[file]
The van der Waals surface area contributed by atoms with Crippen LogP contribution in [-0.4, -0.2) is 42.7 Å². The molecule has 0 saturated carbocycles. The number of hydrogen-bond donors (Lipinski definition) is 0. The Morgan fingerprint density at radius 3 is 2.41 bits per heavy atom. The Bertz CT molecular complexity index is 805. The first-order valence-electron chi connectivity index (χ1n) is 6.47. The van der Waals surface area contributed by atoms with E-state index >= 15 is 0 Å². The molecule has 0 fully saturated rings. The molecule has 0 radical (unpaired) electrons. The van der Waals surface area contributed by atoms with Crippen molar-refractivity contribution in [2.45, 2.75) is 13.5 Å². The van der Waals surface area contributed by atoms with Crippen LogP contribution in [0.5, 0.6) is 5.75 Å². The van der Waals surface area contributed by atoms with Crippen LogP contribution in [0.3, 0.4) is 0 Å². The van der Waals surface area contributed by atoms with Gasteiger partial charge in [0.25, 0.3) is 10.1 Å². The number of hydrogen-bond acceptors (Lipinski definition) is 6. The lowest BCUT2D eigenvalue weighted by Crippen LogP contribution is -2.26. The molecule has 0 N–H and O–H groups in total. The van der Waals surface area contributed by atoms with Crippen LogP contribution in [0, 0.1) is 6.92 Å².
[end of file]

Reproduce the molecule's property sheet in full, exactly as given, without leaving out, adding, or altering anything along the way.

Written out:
The van der Waals surface area contributed by atoms with Crippen LogP contribution in [-0.4, -0.2) is 42.7 Å². The molecule has 0 saturated carbocycles. The number of hydrogen-bond donors (Lipinski definition) is 0. The Morgan fingerprint density at radius 3 is 2.41 bits per heavy atom. The Bertz CT molecular complexity index is 805. The first-order valence-electron chi connectivity index (χ1n) is 6.47. The van der Waals surface area contributed by atoms with E-state index >= 15 is 0 Å². The molecule has 0 fully saturated rings. The molecule has 0 radical (unpaired) electrons. The van der Waals surface area contributed by atoms with Crippen molar-refractivity contribution in [2.45, 2.75) is 13.5 Å². The van der Waals surface area contributed by atoms with Crippen LogP contribution in [0.5, 0.6) is 5.75 Å². The van der Waals surface area contributed by atoms with Crippen LogP contribution in [0.3, 0.4) is 0 Å². The van der Waals surface area contributed by atoms with Gasteiger partial charge in [0.25, 0.3) is 10.1 Å². The number of hydrogen-bond acceptors (Lipinski definition) is 6. The lowest BCUT2D eigenvalue weighted by Crippen LogP contribution is -2.26. The molecule has 0 N–H and O–H groups in total. The van der Waals surface area contributed by atoms with Crippen LogP contribution in [0, 0.1) is 6.92 Å².